One year early, he celebrates winning his bet against hedge funds of funds.
This weekend, Warren Buffett declared victory on his 2007 bet that Vanguard 500 Index Fund VFIAX would beat a pool of hedge funds over the ensuing decade. The wager has one year remaining, but given that the index fund has gained a cumulative 85% for nine years, while the five challengers have averaged 22%, Buffett will likely retain his statuette.
As Buffett writes, the stock market generously provided the contestants with a fair test. Had stocks been unusually poor over the time period, hedge funds (which do indeed hedge, although not as much as their name suggests) would have held an advantage. The reverse would have been true in a roaring bull market. Instead, stocks landed in the middle, with the index fund appreciating by annualized 7.1%. A Goldilocks' result for the trail, if not for investors.
It's impossible to know what went wrong for the actively managed contestants. The names of the challengers have not been publicly released. Even if they had been, the names of their holdings--in this case other hedge funds, as the five contestants are each hedge funds of funds (HFOFs)--would be unavailable. And if those positions were somehow obtained, their underlying portfolios would be unavailable. One time, two times, three times opaque.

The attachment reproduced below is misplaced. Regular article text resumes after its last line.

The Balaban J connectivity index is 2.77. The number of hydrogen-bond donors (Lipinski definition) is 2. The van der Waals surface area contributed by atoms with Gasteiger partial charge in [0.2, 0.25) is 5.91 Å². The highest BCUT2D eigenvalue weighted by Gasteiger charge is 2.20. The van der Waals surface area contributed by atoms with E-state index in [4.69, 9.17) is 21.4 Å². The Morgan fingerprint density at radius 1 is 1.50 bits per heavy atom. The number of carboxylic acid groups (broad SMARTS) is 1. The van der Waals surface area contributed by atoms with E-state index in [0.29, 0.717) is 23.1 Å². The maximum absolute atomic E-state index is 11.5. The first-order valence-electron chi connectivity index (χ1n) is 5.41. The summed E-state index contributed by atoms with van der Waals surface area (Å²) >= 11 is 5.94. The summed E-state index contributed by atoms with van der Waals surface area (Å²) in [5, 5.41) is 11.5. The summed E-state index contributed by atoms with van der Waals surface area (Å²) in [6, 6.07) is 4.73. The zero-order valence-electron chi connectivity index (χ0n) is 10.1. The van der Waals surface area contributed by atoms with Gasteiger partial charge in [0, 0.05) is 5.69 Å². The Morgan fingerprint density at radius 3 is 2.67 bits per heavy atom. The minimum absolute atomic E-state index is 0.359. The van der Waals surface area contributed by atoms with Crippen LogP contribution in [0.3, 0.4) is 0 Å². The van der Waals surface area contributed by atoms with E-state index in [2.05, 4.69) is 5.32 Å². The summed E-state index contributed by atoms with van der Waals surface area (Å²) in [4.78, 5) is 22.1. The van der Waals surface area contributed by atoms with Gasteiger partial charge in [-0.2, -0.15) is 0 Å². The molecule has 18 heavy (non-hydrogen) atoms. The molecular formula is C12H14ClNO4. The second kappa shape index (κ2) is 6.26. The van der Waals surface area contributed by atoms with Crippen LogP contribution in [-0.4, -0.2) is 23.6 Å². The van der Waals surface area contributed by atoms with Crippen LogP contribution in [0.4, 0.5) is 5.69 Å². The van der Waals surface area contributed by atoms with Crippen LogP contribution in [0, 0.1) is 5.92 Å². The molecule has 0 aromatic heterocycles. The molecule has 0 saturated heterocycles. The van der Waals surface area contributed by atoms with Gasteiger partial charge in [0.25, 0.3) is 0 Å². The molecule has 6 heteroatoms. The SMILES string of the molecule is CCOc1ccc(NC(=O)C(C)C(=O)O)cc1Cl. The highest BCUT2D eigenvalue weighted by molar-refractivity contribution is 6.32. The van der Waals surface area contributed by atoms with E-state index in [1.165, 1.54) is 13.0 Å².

By the Numbers
So much, therefore, for any attempt at performance attribution. We can't know what went wrong with the HFOFs. From Buffett's perspective, however, such work is unnecessary. What matters is the underlying math of the funds' expense structures:
"The underlying hedge fund managers in our bet received payments from their limited partners that likely averaged a bit under the prevailing hedge fund standard of '2 and 20,' meaning a 2% annual fixed fee, payable even when losses are huge, and 20% of profits. ... Still, we're not through with fees. Remember, there were the fund-of-funds managers to be fed as well. These managers received an additional fixed amount that was usually set at 1% of assets."
From there, the logic is straightforward.
It is true that some managers possess superior skill. Buffett states that during his lifetime, he has pegged 10 winning managers "early on" in their careers. Further, he states, he has met only a small percentage of investment managers. "There are no doubt many hundreds of people--perhaps thousands--whom I have never met and whose abilities would equal those of the people I've identified."
That would seem to be great news! Hundreds or even thousands of active investment managers who can beat a relevant index, and who can be known before the fact.